top of page

Chocolate Coffee Cookies

Written by CAPA-JRC reporters Eileen Luo and Claire Yu


Last month, it was Halloween recipes; this month, we’ll celebrate Thanksgiving! Based on a recipe from Sally’s Baking Addiction, I made chocolate-coffee cookies for Thanksgiving. December and hot cocoa are still a month away, but it’s never too soon for chocolate!


Step 1: Ingredients

Before you begin baking, it is important to gather some ingredients together! You’ll need:

  • 1/2 cup (115g) unsalted butter, softened to room temperature

  • 1/2 cup (100g) granulated sugar

  • 1/2 cup (100g) brown sugar

  • 1 large egg, at room temperature

  • 1 teaspoon pure vanilla extract

  • 1 cup (125g) all-purpose flour

  • 2/3 cup (55g) Dutch-procesed cocoa powder

  • 3 teaspoons baking powder

  • 1/8 teaspoon salt

  • 1 tablespoon (15ml) milk

  • 1 and 1/4 cups (225g) semi-sweet chocolate chips

  • 1/2 tablespoon coffee extract, crushed

In the recipe from Sally’s Baking Addiction, natural cocoa powder was paired with baking soda. But what if you, like us, only have the Dutch processed version? Then you’ll have to substitute baking powder for baking soda: 3 tsp baking powder for 1 tsp baking soda. Make sure the baking powder still works!

And, most importantly: be sure to have chocolate chips. Even flavors like peanut butter chips or butterscotch morsels could work.


Since it was Thanksgiving, most stores weren’t open, so we had to take a forty-minute walk. First to 7-11, where a thin Hershey’s bar cost an absurd two dollars; then to CVS, where two bags of Hershey’s Kisses went for six dollars. Cheers!



Creating the cookie dough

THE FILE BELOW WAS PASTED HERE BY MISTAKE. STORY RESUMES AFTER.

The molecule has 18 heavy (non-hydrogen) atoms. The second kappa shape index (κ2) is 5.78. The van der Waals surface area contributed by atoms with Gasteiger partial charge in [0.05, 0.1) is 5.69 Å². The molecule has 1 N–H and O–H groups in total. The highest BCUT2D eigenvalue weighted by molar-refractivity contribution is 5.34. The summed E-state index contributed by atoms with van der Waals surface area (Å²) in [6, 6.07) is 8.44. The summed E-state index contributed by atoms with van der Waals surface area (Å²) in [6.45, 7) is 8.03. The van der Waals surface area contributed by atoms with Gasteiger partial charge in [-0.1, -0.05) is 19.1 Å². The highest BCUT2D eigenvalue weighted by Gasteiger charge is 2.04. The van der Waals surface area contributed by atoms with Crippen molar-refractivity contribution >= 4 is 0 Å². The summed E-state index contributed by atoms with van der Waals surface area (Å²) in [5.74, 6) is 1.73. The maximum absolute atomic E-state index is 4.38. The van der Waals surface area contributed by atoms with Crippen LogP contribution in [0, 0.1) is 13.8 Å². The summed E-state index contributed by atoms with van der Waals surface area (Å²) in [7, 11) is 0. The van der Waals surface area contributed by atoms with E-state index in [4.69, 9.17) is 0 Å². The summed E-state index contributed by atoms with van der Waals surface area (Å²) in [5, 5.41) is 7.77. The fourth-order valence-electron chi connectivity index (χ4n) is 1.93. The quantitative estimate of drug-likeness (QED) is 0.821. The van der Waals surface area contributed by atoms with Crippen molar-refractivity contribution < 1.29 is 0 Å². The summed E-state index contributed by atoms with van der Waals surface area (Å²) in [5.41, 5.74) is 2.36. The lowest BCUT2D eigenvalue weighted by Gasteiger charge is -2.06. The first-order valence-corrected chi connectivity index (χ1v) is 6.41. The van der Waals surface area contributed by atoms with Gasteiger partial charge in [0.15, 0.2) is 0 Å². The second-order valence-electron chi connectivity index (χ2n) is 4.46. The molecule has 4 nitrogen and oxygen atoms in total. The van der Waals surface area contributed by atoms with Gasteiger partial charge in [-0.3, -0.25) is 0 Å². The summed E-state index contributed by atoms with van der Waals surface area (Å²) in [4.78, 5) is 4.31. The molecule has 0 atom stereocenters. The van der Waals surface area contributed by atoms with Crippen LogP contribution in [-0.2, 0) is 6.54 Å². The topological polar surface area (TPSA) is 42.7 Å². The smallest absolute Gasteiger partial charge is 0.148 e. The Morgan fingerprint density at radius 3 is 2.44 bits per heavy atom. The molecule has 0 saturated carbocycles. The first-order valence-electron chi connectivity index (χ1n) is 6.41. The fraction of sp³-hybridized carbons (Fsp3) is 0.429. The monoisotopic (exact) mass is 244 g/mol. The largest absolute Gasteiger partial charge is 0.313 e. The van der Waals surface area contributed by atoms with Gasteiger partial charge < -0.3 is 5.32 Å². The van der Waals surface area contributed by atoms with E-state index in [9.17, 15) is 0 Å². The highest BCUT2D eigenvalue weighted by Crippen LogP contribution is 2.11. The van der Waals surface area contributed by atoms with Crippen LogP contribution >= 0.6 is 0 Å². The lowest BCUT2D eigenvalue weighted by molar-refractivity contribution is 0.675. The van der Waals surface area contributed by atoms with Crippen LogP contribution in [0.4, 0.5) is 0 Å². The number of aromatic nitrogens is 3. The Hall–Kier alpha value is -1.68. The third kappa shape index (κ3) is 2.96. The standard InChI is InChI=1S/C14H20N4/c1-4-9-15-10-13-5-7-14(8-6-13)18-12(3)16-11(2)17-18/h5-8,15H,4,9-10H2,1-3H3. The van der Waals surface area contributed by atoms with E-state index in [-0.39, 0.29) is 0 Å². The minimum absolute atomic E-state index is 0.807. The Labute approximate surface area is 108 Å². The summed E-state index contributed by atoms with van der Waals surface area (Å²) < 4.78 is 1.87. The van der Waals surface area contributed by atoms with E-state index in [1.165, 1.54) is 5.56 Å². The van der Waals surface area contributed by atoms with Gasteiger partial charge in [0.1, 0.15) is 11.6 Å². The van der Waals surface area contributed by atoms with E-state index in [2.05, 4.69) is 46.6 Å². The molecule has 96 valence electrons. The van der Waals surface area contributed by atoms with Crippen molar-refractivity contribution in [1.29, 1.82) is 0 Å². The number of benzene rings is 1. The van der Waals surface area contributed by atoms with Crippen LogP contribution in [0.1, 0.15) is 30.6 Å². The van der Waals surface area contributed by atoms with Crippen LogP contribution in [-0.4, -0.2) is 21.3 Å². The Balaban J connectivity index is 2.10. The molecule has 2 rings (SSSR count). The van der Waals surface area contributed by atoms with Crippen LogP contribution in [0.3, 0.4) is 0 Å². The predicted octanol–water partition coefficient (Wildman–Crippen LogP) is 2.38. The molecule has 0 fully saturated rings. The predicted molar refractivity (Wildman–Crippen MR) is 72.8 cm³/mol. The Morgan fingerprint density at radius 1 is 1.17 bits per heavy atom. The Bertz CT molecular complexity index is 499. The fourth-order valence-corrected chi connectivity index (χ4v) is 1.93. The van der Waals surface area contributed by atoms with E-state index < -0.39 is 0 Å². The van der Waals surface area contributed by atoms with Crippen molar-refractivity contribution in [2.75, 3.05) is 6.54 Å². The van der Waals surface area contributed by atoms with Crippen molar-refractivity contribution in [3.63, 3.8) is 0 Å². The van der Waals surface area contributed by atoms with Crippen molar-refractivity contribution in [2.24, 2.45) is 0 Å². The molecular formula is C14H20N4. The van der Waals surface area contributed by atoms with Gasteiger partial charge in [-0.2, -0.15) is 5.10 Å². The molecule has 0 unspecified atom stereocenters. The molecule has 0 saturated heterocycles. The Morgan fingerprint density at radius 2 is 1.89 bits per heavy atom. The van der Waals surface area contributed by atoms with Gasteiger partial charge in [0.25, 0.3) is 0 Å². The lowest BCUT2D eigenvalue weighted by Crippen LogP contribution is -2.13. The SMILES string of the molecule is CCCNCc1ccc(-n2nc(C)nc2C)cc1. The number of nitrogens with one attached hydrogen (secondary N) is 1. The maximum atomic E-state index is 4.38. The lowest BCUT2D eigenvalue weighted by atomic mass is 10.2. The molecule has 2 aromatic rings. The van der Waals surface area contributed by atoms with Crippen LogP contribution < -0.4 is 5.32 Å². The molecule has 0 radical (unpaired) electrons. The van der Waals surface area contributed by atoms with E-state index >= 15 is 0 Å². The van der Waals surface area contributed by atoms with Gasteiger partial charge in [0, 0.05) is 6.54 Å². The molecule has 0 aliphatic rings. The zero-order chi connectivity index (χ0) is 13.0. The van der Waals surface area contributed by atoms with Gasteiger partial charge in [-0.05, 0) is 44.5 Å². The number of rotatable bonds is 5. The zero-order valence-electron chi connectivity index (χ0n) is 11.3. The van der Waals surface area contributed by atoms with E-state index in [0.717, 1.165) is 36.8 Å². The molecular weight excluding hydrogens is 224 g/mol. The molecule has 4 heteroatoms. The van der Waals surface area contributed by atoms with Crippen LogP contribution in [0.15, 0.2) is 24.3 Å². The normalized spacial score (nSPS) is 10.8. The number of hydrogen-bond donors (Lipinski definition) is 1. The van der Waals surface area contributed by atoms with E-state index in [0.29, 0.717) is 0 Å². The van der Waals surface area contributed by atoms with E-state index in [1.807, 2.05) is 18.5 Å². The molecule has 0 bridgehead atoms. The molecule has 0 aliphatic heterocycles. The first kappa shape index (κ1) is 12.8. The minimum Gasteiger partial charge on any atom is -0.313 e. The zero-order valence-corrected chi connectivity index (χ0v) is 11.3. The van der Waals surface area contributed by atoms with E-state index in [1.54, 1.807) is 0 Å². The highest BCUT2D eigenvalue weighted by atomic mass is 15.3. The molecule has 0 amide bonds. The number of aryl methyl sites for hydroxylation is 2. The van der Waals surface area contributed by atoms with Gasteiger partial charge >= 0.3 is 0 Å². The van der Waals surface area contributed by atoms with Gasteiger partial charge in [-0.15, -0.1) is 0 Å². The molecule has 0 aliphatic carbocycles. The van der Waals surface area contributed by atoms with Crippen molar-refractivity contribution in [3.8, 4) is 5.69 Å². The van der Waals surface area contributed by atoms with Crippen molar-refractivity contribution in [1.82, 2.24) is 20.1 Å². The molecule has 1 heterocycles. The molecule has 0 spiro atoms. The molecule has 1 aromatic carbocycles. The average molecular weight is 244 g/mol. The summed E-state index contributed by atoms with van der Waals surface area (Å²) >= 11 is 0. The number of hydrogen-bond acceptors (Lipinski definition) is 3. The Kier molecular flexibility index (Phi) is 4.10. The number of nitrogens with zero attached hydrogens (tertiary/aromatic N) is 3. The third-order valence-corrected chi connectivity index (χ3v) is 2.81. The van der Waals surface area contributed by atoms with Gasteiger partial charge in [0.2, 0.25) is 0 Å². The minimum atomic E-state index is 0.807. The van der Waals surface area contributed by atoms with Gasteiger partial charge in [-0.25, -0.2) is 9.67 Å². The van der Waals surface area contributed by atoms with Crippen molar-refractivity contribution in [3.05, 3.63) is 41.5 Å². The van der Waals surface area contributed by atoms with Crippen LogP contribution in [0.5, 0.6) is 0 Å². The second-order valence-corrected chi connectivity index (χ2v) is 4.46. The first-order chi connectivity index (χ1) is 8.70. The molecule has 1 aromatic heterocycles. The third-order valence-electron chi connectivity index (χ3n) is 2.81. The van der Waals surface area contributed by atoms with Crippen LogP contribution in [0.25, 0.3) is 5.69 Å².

Start off by creaming the butter and sugars together, then add vanilla extract and egg to the mixture.


Separately, whisk the dry ingredients (flour, cocoa powder, baking soda, salt) together. Then combine wet and dry ingredients before beating in the milk and chocolate chips.


Chill this dough for at least three hours or overnight before shaping and baking.


Next, get a cookie scoop to help portion the sticky dough. To make each dough ball around 1.5 tablespoons, a medium sized scoop is best. Once you scoop the dough, shape it into tall, column-like balls. Taller balls will result in thicker cookies.


Since the cookie dough will likely stick to your hands while shaping, don’t forget to have a paper towel nearby! Wiping your hands between every few dough balls is ideal for easier rolling.



Baking the cookies

After you have finished shaping the cookie dough into balls, place the dough balls onto a baking sheet and tray and bake them in the oven. Usually, the cookies take around 11-12 minutes to bake; they should start spreading by minute 9. If you see that the cookies aren’t spreading by then, you can take them out from the oven and lightly hit the baking sheet on a counter a few times, then put them back to bake for a few more minutes.

If you lightly tap the edge of a cookie and feel that it is set in, then your chocolate masterpieces are pretty much done! Be careful when doing this because the cookies will be hot. You could also freeze the portioned cookie dough balls. If they’re sticky, first chill them in a freezer for 30-60 minutes. Afterwards, place them in a zipped freezer bag to freeze for up to three months. Whenever you have chocolate cravings, take out a few frozen balls and immediately bake them (just add one minute to the baking time)!


If you try your hand at this recipe, feel free to share your experience in the comments below!



This article was provided by Chinese American Parents Association Junior Reporter Club (CAPA JRC) with members who interviewed, audio recorded, wrote, translated, and video recorded. CAPA JRC has 25 Montgomery County middle to high school students. They have created a bilingual platform delivering news and serving the community.

Youtube: https://www.youtube.com/channel/UCA0gylW1ZCcgDvDiLAyObbA

Instagram: @capa_jrc

Blog: https://capajrc.org

bottom of page